Arguing about capricious institutional policies is usually a losing proposition. But sometimes consumers can win when they argue against sneaky bank fees.
In a story published Monday on the Huffington Post, a consumer managed to turn the tables on unfair bank practices by going to the Consumer Financial Protection Bureau, or CFPB. It all began when blogger Mike Frenkel went to his mother's bank to close a certificate of deposit with a notarized letter of instruction from her.
Unfortunately, he was informed that the matured certificate of deposit had just been rolled into a new CD. The grace period expired on the previous day which happened to be a Sunday, capping a week of holidays. Nonetheless, the bank insisted that the grace period for withdrawing funds from a CD was based on calendar days. To get the funds now would mean incurring a penalty of nearly $1,000. Pretty steep penalty on a six-month CD, no matter what the CD rates are.
In a last ditch effort to get his 93-year-old mother's money out of the bank, Frenkel turned to the Consumer Financial Protection Bureau.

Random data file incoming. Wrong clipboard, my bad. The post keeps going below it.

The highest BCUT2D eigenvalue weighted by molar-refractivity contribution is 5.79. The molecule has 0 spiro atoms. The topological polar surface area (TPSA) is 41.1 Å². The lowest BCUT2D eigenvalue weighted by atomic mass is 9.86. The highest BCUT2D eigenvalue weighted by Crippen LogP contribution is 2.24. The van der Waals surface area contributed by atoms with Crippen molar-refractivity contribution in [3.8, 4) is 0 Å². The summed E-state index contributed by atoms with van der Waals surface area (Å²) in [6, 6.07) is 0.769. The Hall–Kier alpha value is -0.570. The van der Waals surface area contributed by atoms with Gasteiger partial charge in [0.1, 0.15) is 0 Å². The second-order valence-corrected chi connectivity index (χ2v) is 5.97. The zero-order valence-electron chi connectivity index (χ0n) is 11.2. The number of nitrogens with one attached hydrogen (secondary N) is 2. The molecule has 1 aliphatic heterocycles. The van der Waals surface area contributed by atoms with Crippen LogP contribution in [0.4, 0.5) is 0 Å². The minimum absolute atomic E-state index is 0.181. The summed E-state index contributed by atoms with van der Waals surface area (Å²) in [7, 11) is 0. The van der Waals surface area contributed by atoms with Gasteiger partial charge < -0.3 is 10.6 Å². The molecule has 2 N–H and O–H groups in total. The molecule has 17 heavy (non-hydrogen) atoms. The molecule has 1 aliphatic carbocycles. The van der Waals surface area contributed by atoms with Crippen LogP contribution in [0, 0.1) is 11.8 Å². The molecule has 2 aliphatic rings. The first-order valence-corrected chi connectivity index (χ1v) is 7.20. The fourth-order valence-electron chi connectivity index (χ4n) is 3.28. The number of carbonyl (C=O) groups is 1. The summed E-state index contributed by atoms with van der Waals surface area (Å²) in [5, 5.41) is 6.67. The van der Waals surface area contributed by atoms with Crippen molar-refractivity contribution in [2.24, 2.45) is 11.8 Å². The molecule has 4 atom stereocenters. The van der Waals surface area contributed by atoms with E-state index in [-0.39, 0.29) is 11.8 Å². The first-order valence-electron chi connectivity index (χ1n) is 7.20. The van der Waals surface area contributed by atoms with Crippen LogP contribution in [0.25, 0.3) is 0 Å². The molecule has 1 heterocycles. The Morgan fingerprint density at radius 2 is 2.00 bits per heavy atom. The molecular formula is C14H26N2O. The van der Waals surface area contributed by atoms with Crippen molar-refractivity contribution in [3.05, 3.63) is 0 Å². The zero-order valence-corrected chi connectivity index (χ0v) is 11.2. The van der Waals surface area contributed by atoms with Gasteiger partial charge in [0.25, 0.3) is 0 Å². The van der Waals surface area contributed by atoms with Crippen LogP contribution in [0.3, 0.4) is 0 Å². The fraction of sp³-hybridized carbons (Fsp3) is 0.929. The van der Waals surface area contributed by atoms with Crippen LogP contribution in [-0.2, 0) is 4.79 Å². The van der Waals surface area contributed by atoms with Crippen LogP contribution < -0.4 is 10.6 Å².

I expected one of those "We're sorry" replies from the CFPB. Instead, a mere four days after I had filed my complaint, I received a written apology from the bank, a waiver of all penalty fees and the promise to "escalate this matter for further policy review." I couldn't believe it. The CFPB crew had come to the rescue.
What do you think? On the one hand, rules are rules. You read them when you signed up. On the other hand, isn't it a little bit of a trick to have the last day of the grace period fall on a day the bank isn't open?
What do you think of banks automatically rolling maturing CDs into another CD? Convenient service or annoying grab for more deposits and fees?
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Senior investing reporter Sheyna Steiner is a co-author of "Future Millionaires' Guidebook," an e-book written by Bankrate editors and reporters. It's available at all the major e-book retailers.